Exclusion criteria included central nervous system metastasis and prior treatment with ipilimumab, PD-1 blockade or interferon.

Researchers assigned 648 patients to 200 mg pembrolizumab via IV every 3 weeks for 52 weeks.

Investigators assigned the other 655 patients to one of two control regimens. One control regimen consisted of interferon alfa-2b dosed at 20 MU/m2 via IV on days 1-5 of weeks 1 to 4, followed by 10 MU/m2 via subcutaneous administration on days 1, 3 and 5 of weeks 5 to 52. The other control group received 10 mg/kg ipilimumab via IV every 3 weeks for four doses, then every 12 weeks for up to 3 years.

Treatment groups were balanced with regard to sex, age and disease stage.

Primary endpoints included RFS and OS among all patients, as well as OS among patients with PD-L1-positive biopsies at baseline.

Per study protocol, investigators performed the final analysis 3.5 years after the last patient was randomly assigned to treatment, by which time 512 RFS events and 199 OS events had occurred.

Results showed a statistically significant improvement in RFS among pembrolizumab-treated patients compared with the pooled control group (HR = 0.74; 99.62% CI, 0.57-0.95).

“Immunotherapy works by getting the host immune system to identify tumor,” Funchain said. “If you start with a clinical setting where there is little to no tumor, then the opportunity for immune recognition is lower. In that way, an RFS magnitude lower than that which we see in the metastatic setting makes sense.”

Researchers observed no significant difference in OS between pembrolizumab and the other therapies in the overall study population (HR = 0.84; 96.3%, 0.62-1.13) or among the 1,070 patients with PD-L1-positive baseline biopsies (HR = 0.88; 97.8% CI, 0.6-1.29).

However, the prespecified analysis was set for when the last patient reached 3.5 years of follow-up.

“This is a relatively short window for OS observations,” Funchain said. “Median OS from metastatic disease currently runs between 3 to 5 years and counting, so OS from an adjuvant study will need to run at least 5 [years] — and preferably 10 years — to be definitive.”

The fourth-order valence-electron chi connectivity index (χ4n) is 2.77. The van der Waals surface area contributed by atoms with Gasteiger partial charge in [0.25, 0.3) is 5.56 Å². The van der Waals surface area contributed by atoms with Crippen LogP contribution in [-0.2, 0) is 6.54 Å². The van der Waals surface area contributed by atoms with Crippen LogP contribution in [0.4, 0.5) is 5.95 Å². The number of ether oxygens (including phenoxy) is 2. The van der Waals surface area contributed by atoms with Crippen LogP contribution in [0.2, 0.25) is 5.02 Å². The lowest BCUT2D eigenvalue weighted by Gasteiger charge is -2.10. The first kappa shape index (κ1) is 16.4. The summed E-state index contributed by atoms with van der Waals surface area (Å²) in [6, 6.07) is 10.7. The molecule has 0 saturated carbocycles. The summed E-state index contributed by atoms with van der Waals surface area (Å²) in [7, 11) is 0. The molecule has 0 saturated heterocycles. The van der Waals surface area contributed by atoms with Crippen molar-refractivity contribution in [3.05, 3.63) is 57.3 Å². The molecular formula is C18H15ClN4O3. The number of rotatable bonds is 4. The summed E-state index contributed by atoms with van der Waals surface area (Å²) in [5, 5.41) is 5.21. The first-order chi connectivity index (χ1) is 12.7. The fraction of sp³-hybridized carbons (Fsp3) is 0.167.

In addition, study protocol allowed for crossover. As observed in prior studies in oncology, this can dilute the true OS effect of first-line therapy.

“Multiple subsequent therapies were available and continue to expand and improve post-adjuvant OS, further diluting any effect of OS that adjuvant pembrolizumab may confer,” Funchain said.

Investigators observed no unexpected adverse events, and pembrolizumab appeared relatively well-tolerated compared with the other two therapies, Funchain said.

Analysis of grade 3 or higher adverse events showed patients assigned pembrolizumab appeared less likely than those assigned ipilimumab or high-dose interferon to experience any adverse event (31.7% vs. 57.5% vs. 71.9%), any adverse event related to treatment (19.5% vs. 49.2% vs. 71.2%) or an adverse events leading to discontinuation (16.9% vs. 64.8% vs. 24.7%).

The most common grade 3 or higher toxicities in the pembrolizumab group included elevated alanine transaminase (3%), diarrhea (2.8%), elevated aspartate transaminase (2.2%) and colitis (2%).

“For patients who are hesitant about adjuvant immunotherapy — whether due to concern over side effects, medical comorbidities, financial toxicity or a whole host of other personal concerns — this study shows no statistically significant short-term detriment to OS, which perhaps may afford a bit of leeway and flexibility in terms of skipping adjuvant immunotherapy within a shared decision-making conversation,” Funchain told Healio.